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Note: To see what the 5 Minute Month is all about, click here to read the first post in the series.

One of my little pleasures this weekend, as I’ve worked mainly on grading and course prep for the final two-week push of our academic year, has been listening to Daft Punk’s latest album, Random Access Memories. I became a fan of Daft Punk back in college, oh, none of your business years ago, and never tire of listening to their music; it’s rare that I put together a running or workout mix that doesn’t include at least one Daft Punk track or remixed track in it.

Random Access Memories is a bit of a departure from Daft Punk’s typical style, in that it embraces a warmer, gentler, unabashedly human tone. If one “Human After All,” one of their earlier hits, seemed almost to lament the human-ness of the duo (Guy-Manuel de Homem-Christo and Thomas Bangalter), tracks such as “The Game of Love” and “Touch” embrace the bittersweet nature of love, loss and nostalgia. While Daft Punk’s work always contains echoes of forbears such as Kraftwerk, RAM finds the duo embracing 70s electronica, synth-pop, and disco with unabashed joy in open celebration of musical and stylistic influences that many in the mainstream have long forgotten (such as synthesizer pioneer Giorgio Moroder and weep-rock icon Paul Williams).

Listening to the album the first time through, I was transported back to my own encounters with music of this era, through a regional radio station near the area where I grew up. Some time in the early 90s, when I was still fairly young, they began a program called “Saturday Night at the 70s,” which presented 5 hours of disco, pop, r&b, and rock from the decade. I had never really been exposed to this music before — my parents primarily listened to late 50s/early 60s pop, or “adult contemporary,” which meant that I wasn’t listening to much that was interesting. It as through this program that I first heard the likes of Blondie, The Sugar Hill Gang, Led Zeppelin, The Who, Black Sabbath, and many, many more — some good, some great, some laughable, but interesting all the same. I listened to this station on my am/fm walkman, in the basement, usually while reading books or playing video games, and I can still remember hearing “Paranoid” for the very first time on that program. Listening to Random Access Memories brought all of those moments back to me again, and I thoroughly enjoyed the trip.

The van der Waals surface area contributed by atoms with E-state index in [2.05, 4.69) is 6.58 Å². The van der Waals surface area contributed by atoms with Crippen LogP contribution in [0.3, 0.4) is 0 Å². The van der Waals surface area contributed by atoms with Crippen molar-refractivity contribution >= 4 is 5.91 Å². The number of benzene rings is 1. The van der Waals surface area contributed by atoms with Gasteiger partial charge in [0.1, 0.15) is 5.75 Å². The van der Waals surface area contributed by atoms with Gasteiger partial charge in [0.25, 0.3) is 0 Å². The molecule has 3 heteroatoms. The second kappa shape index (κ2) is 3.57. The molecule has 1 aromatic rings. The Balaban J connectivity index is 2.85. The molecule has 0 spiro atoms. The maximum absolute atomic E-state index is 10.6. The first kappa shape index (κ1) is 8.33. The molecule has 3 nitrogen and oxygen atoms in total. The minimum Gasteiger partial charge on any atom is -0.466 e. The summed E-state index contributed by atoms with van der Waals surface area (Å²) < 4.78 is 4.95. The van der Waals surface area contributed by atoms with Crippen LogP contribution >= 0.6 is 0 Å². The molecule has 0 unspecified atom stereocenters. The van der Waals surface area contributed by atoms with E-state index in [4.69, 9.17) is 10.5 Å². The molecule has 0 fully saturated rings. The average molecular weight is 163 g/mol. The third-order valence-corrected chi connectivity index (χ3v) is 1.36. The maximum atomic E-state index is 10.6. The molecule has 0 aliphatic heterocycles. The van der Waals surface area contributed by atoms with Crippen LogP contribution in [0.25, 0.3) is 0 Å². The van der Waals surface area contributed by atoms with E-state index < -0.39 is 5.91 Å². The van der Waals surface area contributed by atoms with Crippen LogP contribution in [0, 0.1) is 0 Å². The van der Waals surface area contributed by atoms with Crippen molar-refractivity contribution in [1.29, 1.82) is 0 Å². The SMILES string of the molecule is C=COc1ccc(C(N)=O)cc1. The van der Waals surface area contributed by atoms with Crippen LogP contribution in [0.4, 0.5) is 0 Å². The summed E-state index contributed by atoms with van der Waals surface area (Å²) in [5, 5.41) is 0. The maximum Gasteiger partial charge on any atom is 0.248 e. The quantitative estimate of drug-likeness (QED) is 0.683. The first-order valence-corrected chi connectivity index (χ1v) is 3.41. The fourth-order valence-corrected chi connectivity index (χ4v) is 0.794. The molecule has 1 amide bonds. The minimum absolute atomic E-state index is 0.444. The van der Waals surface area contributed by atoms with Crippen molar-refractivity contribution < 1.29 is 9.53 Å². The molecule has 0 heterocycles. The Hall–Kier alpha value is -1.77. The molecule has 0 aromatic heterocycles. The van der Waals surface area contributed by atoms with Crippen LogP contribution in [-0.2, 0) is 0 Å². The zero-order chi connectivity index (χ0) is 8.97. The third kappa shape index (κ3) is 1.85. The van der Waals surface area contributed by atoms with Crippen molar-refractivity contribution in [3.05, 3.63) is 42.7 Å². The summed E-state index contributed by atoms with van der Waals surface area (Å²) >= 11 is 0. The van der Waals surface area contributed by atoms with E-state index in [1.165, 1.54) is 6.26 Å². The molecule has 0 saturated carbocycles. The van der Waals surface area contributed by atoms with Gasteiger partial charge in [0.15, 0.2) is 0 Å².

Here’s the album, for those who have the time to give it a listen:

Word count: about 430
Time: about 10 minutes